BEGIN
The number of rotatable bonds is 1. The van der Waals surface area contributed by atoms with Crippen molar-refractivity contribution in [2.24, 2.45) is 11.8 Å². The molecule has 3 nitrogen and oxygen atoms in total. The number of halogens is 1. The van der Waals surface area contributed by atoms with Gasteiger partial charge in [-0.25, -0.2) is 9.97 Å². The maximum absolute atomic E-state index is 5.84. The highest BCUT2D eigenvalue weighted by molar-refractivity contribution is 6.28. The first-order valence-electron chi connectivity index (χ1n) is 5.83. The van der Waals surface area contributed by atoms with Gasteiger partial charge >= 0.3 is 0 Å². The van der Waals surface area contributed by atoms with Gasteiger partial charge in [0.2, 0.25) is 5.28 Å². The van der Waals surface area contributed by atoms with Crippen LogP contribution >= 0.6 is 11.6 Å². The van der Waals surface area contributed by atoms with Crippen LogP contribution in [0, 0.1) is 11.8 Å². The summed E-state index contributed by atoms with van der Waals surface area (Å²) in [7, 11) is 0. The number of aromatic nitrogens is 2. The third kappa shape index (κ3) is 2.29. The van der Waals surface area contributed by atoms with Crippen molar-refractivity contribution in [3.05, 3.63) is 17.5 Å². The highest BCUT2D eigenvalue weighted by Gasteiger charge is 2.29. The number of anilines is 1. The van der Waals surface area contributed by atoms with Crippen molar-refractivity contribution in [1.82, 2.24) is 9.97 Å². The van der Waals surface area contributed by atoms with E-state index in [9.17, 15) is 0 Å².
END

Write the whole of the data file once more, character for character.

The number of rotatable bonds is 1. The van der Waals surface area contributed by atoms with Crippen molar-refractivity contribution in [2.24, 2.45) is 11.8 Å². The molecule has 3 nitrogen and oxygen atoms in total. The number of halogens is 1. The van der Waals surface area contributed by atoms with Gasteiger partial charge in [-0.25, -0.2) is 9.97 Å². The maximum absolute atomic E-state index is 5.84. The highest BCUT2D eigenvalue weighted by molar-refractivity contribution is 6.28. The first-order valence-electron chi connectivity index (χ1n) is 5.83. The van der Waals surface area contributed by atoms with Gasteiger partial charge >= 0.3 is 0 Å². The van der Waals surface area contributed by atoms with Gasteiger partial charge in [0.2, 0.25) is 5.28 Å². The van der Waals surface area contributed by atoms with Crippen LogP contribution >= 0.6 is 11.6 Å². The van der Waals surface area contributed by atoms with Crippen LogP contribution in [0, 0.1) is 11.8 Å². The summed E-state index contributed by atoms with van der Waals surface area (Å²) in [7, 11) is 0. The number of aromatic nitrogens is 2. The third kappa shape index (κ3) is 2.29. The van der Waals surface area contributed by atoms with Crippen molar-refractivity contribution in [3.05, 3.63) is 17.5 Å². The highest BCUT2D eigenvalue weighted by Gasteiger charge is 2.29. The number of anilines is 1. The van der Waals surface area contributed by atoms with Crippen molar-refractivity contribution in [1.82, 2.24) is 9.97 Å². The van der Waals surface area contributed by atoms with E-state index in [9.17, 15) is 0 Å².